Perhaps Fehrnstrom should have used the word ‘palimpsest’ to make things easier for scholars? But then, of course, few of the journalists he was talking to would have understood him.
I do wonder why you felt it necessary to make that little parenthesis. Did you wish to convey that you are too intelligent and serious a person to have any truck with children’s toys? It certainly reads as a form of condescension out of place in an article about religion and morality.
Perhaps we middling folk should get off the couch and get busy taking back the country. Publications like AI appeal to those who want to read serious thinking about events, and eschew partisan cheer leading. Commenting on blog posts may be the beginning of intelligent activism. I am confident that these pages are read by the powerful or at least by their associates.
If only they (PUBPOLS) were willing to risk the salvation of their souls for the good of the country, then American politics and structure of betrayal would be at least more tolerable – perhaps both Machiavelli and Neibuhr ought to be re-read.
My goodness, such a revelation! Politicians “adjust” their message to suit the time and their audience.
Apparently the last concern of our leaders is to tell the truth. Sad
Good article — and very thought provoking. Thank you.
I agree that betrayal is inherent in any liberal democratic political system. Yoiu just cannot please all the people all the time — but you have to try to do so. But if we acknowledge that there is an element of morally reprehensible conduct built into the system, there is a readily available control mechanism. The best remedy for deceitful political leaders is an electorate that is informed about the issues and willing to engage those leaders on the issues (even if engagement is limited for most to casting a vote).
It’s not “betrayal” – that’s too grand a term for this phenom – but hypocrisy, a lesser vice. Also a necessary one for any advanced society.
As fundamental vices go, hypocrisy’s a pretty good one to have: certainly better than the grand and small larceny that characterizes the leadership of so many other nations.
The only reason that the term “betrayal” even comes up is because of the ridiculous self-importance that each party’s zealots attach to their particular hobbyhorses.
Until I see Walter Russel Mead step forward with a full-throated endorsement of Mitt Romney for president, I will not believe that Centrism is anything other than a way for people who imagine themselves to be in the “middle” of our political spectrum to imagine themselves to be superior to those of us who are not afraid to advocate a not-quite-fashionable political stance.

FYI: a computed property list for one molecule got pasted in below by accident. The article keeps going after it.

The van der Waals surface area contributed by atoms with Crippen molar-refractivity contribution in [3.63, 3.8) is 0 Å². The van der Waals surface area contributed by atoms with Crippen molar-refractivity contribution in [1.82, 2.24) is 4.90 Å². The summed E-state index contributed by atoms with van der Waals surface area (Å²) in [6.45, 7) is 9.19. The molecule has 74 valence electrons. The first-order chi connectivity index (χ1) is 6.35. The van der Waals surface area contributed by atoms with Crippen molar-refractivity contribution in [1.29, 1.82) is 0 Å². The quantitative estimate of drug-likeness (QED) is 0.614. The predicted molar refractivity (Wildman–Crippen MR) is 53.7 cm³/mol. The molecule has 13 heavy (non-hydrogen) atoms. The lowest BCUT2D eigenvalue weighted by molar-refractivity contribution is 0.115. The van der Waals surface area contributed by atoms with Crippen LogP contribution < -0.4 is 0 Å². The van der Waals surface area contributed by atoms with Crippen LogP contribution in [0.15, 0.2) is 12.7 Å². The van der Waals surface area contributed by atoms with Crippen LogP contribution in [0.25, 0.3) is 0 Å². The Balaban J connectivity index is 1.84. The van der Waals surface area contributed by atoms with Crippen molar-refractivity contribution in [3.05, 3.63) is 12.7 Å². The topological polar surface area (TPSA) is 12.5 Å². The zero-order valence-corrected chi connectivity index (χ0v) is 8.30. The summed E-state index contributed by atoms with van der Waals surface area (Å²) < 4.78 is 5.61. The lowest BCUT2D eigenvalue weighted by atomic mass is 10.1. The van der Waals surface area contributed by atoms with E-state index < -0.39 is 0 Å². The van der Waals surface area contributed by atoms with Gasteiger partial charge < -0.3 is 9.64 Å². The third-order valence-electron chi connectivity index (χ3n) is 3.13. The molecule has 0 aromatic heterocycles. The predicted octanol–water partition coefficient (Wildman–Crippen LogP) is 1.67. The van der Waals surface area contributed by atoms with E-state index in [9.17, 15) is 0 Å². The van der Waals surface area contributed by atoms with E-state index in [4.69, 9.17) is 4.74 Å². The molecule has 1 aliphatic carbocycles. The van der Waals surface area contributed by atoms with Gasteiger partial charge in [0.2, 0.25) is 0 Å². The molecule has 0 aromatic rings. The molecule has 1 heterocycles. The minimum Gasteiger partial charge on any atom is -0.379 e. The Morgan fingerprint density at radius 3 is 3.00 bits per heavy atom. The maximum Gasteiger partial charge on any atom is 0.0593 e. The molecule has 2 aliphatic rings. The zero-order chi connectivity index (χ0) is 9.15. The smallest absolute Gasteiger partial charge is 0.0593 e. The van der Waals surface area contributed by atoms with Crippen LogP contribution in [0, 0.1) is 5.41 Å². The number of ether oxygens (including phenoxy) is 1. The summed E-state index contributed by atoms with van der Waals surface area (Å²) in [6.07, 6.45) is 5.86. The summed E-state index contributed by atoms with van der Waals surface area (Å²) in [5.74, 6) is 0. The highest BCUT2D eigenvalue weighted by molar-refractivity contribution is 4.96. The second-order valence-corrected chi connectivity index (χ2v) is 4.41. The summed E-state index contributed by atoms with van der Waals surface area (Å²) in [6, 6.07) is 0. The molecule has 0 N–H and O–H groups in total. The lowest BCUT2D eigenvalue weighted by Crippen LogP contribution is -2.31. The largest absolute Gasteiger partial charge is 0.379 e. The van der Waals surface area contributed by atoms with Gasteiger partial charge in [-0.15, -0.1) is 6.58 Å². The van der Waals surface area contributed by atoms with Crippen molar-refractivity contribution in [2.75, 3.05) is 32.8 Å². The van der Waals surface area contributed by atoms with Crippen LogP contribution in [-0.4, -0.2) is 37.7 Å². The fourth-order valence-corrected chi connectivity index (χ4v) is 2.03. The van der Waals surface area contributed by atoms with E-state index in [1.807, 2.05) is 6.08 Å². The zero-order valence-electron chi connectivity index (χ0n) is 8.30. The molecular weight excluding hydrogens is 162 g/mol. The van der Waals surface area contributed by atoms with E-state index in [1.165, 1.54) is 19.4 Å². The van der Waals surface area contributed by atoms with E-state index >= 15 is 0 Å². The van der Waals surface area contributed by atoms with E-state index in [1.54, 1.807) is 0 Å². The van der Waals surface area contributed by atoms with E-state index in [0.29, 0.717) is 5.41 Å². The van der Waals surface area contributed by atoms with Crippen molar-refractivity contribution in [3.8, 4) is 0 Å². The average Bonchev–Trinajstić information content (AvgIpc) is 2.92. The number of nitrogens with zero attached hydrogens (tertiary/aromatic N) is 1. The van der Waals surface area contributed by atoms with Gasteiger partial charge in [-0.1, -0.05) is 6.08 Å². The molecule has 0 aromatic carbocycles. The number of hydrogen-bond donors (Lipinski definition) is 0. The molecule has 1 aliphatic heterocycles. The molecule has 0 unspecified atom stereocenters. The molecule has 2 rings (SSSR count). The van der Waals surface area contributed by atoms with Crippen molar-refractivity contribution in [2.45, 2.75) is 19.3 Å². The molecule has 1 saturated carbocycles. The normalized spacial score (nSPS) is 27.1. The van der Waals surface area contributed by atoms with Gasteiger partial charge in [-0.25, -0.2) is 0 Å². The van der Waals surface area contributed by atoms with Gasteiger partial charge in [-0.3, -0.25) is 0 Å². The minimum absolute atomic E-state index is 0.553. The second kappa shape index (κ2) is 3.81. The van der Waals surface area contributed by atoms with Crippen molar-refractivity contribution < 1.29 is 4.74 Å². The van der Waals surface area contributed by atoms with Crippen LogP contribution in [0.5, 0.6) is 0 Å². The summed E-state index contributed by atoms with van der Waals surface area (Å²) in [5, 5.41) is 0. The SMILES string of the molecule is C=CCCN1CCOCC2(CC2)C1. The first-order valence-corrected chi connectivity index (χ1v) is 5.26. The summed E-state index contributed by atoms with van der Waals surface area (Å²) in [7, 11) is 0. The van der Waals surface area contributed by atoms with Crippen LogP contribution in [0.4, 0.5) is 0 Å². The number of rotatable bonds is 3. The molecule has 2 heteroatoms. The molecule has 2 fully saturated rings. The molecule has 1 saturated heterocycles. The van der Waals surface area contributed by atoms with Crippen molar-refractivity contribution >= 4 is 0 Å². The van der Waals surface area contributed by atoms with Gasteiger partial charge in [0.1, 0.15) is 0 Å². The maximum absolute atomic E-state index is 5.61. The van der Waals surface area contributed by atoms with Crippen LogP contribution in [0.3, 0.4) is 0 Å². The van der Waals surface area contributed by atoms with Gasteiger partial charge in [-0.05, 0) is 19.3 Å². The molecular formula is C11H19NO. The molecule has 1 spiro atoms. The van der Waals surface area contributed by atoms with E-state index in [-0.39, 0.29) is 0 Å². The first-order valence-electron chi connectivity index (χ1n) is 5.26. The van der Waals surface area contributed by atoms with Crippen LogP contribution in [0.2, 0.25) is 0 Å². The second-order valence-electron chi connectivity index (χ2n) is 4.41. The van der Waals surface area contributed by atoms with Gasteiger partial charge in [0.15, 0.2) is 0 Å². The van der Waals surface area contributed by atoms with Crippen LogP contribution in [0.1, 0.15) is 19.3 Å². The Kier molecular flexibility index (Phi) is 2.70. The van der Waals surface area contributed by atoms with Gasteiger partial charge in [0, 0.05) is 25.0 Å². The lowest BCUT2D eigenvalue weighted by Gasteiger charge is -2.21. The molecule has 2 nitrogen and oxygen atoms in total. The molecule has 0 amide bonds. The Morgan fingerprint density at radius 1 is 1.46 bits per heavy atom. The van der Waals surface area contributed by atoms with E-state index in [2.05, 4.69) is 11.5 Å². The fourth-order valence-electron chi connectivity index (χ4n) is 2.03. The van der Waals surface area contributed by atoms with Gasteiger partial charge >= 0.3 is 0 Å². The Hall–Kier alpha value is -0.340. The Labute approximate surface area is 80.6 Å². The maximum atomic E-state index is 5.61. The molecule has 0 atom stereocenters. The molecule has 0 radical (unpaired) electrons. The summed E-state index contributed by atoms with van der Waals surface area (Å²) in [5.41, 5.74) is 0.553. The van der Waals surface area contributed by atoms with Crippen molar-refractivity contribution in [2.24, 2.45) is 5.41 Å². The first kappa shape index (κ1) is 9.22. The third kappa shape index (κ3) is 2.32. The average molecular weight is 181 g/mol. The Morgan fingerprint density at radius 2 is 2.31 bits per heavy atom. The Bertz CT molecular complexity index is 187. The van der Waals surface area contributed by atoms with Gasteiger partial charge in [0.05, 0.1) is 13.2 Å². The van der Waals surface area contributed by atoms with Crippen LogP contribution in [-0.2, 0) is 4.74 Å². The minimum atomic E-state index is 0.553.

Oh Sir: I can understand why you may never have experienced the Etch a sketch. I don’t think your parenthetical statement was condescending at all. I feared at first you’d been deprived as a child but after a bit of research I understand you had much more important matters to attend to when these toys were popular. I have provided a link, had I the money I may have sent you one. I only hope that, before the last night falls, some close friend or admirer of yours will gift you with one. 🙂
Thanks for your article!
I don’t think Mr Berger is being condescending about the Etch-a-Sketch. I think he just doesn’t know what one is. They are still available on Amazon and there are even Etch-a-Sketch apps for the iPhone. Your punishment Peter, should you choose to accept it, it to spend $7.75 on the “Pocket Etch-a-Sketch”.
I would comment that the two incidents are not well matched. One is an embarrassing sin of commission by the candidate himself, the other is an overly candid admission by a staff member, not really rising to the level of embarrassment. I have to agree with Thibaud that both are commonplace political hypocrisies. Still, I found the article thought provoking and worthwhile.
Yes you do know what an etch o’ sketch is if you grew up in America at all. Perhaps you simply forgot. Do google.
The problem is both parties and the Civil Service itself are hopelessly corrupt.
This article is so wrong-headed it is hard to say where to begin in rebutting it. How about this statement for starters “I don’t know what either man truly believes”. Well then, that really is a problem, isn’t it? A politician doesn’t really have to conceal his true beliefs in order to appeal to the electorate — unless his true beliefs are so far outside the mainstream that it renders him unelectable.
Those dreaded party activists reprenting the “base” are not as rigid as Berger seems to believe. The majority of the base realize that they will not agree 100% with a candidate on specific positions; they are just looking for a candidate who has a similar governing philosophy. People can deal with differences of opinion on specific policy decision. There is no reason for a politician to conceal his basic beliefs. So the idea that “Betrayal is built into the very structure of the political reality” is nonsense.
I think the most disturbing part about Berger’s views are in the last paragraph where he talks about “the lessons taught by Neibuhr”. The idea that politicians must “decide which betrayals are an acceptable price to pay for whatever good purposes they want to achieve” is nonsense. People aren’t babies who don’t understand that life involves hard choices. Telling the electorate those truths is not electoral suicide as Berger seems to believe. It appears to me that Berger believes that people can’t really govern themselves, they can’t understand the complexities of life, and thus the “philosopher king” politicians must do whatever they can to get elected so they can do they, in their Olympian widsom, deem best. I call BS on this.
That “city” of which Machiavelli spoke was mostly of common heritage or culture and like minded in their notions of fairness, but now our masterminds are dealing with Star Fleet Command boardrooms and share holders. Hardly a moral Enterprise.